Beverage Makers Seek Efficiencies

Coca-Cola and PepsiCo look to IT to help with reorganizations

InformationWeek Staff, Contributor

February 14, 2003

3 Min Read

Coke versus Pepsi, the decades-long competition between the world's top two soft-drink brands, is increasingly being waged in an area where blind taste tests won't determine the winner. The rivals are engaged in organizational changes that involve closer alignment of key business processes and IT initiatives, both internally and with partners. The moves are intended to drive growth, increase productivity, and foster innovation in an industry where success these days is measured in ounces.

Coca-Cola Co.'s chairman and CEO, Doug Daft, outlined a plan Jan. 30 to combine three North American business units--Coca-Cola North America, Minute Maid, and Fountain--into an integrated operating model. "There will be one integrated team, executing a clear strategy with common processes and procedures," Daft wrote in a memo to employees. Coke will unify functionally similar business units, including IT departments, to strip out redundancies, and it plans to simplify procurement and supply chains. Last week, when Coke reported its year-end financial results, the company said it expects to realize at least $50 million in savings this year and $100 million in subsequent years as a result of these changes.

A week earlier, in conjunction with its earnings announcement, PepsiCo disclosed plans for its own business-process makeover. Among other changes, president and CFO Indra Nooyi takes on the added responsibility of "cross-divisional advances in portfolio innovation, productivity, and systems," according to the company. Her priorities include consolidating business processes with IT and integrating the systems and processes used to get PepsiCo's food and beverage products to retailers.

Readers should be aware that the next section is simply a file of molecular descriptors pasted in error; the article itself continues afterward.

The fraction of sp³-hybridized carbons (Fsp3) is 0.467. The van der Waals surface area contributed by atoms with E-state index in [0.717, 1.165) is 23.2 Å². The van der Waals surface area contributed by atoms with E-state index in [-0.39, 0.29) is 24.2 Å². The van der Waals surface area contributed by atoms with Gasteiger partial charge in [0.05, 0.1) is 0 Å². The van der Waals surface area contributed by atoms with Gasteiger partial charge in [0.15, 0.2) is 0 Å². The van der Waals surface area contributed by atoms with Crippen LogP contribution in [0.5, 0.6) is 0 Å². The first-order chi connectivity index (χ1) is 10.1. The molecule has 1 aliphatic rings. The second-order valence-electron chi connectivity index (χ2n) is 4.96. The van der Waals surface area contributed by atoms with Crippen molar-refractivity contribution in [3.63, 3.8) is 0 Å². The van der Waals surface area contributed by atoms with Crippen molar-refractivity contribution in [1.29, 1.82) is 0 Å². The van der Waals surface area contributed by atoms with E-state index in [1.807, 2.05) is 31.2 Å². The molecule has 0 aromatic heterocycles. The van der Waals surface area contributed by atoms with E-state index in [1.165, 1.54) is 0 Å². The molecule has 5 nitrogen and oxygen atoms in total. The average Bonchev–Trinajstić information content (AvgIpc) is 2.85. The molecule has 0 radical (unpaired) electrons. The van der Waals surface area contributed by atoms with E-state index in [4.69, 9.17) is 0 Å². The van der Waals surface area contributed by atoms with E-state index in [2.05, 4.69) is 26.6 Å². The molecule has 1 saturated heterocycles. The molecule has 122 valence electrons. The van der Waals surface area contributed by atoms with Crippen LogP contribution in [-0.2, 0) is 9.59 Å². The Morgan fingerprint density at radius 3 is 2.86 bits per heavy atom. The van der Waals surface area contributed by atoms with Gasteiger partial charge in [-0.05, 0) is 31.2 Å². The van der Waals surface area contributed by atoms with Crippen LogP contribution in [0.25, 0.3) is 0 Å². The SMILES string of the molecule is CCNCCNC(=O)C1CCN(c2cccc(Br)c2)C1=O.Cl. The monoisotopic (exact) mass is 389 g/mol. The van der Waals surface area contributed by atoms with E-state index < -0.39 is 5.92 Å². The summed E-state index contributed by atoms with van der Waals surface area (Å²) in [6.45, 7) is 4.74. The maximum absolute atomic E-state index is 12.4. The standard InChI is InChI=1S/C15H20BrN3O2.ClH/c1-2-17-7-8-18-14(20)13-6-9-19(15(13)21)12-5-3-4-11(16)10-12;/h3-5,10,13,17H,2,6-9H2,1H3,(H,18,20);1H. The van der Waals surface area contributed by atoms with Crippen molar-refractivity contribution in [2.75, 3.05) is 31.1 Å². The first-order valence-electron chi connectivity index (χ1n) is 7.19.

Increasingly, PepsiCo's customers want a single point of contact and just one invoice, a spokesman says, adding "Those things are related to our IT systems."

Marketing campaigns, point-of-sale data, and customer service can all benefit from an integrated IT infrastructure and interdepartmental coordination, says Jim Taylor, an author and expert on corporate branding. "If consistency is the most important brand issue, and it is, and the lion's share of a company's messages are electronic, then unifying the means of correspondence is a critical brand issue."

Using IT to improve processes and reduce costs is "a huge trend" in the consumer packaged-goods industry, says a senior executive with a major consulting company that has Coke as a client. "It's really difficult to grow the top line," he says.

One way to take costs out of the system is to hone supply-chain and procurement strategies. PepsiCo cites progress it's made in automating the way its products are delivered to retail outlets. A new "prepick" system uses handheld devices and databases to cost-effectively replenish stock to retailers, letting the company accommodate more kinds of products and maximize delivery-truck space.

Coke and PepsiCo are both investing in Transora, an online exchange that's developing a standard approach to data synchronization for direct-store delivery, the practice of moving time-sensitive goods directly from manufacturer to merchant. Next quarter, Transora will test its method of replicating direct-store delivery data in standard formats between parties.

Here, too, the tech initiative requires close alignment with the business processes it means to support. "You can build the technology," says Bill James, VP of investor relations with Transora, "but it's all about the processes."

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